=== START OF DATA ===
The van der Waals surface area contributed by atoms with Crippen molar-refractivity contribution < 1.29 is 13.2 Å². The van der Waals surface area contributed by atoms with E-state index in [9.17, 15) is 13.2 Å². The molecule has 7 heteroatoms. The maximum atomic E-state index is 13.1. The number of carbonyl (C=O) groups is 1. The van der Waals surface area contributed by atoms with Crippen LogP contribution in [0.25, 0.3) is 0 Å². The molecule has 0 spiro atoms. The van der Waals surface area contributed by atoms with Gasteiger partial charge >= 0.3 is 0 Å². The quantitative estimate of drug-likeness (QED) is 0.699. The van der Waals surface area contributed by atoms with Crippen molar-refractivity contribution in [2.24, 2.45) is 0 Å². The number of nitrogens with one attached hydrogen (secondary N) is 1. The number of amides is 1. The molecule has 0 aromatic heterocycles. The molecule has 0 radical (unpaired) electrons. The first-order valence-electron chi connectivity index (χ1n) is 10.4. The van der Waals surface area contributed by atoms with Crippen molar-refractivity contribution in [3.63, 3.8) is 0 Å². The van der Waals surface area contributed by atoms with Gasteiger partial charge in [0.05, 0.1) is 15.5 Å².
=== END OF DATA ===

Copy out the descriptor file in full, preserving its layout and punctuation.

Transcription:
The van der Waals surface area contributed by atoms with Crippen molar-refractivity contribution < 1.29 is 13.2 Å². The van der Waals surface area contributed by atoms with E-state index in [9.17, 15) is 13.2 Å². The molecule has 7 heteroatoms. The maximum atomic E-state index is 13.1. The number of carbonyl (C=O) groups is 1. The van der Waals surface area contributed by atoms with Crippen LogP contribution in [0.25, 0.3) is 0 Å². The molecule has 0 spiro atoms. The van der Waals surface area contributed by atoms with Gasteiger partial charge >= 0.3 is 0 Å². The quantitative estimate of drug-likeness (QED) is 0.699. The van der Waals surface area contributed by atoms with Crippen molar-refractivity contribution in [2.24, 2.45) is 0 Å². The number of nitrogens with one attached hydrogen (secondary N) is 1. The number of amides is 1. The molecule has 0 aromatic heterocycles. The molecule has 0 radical (unpaired) electrons. The first-order valence-electron chi connectivity index (χ1n) is 10.4. The van der Waals surface area contributed by atoms with Crippen molar-refractivity contribution in [3.63, 3.8) is 0 Å². The van der Waals surface area contributed by atoms with Gasteiger partial charge in [0.05, 0.1) is 15.5 Å².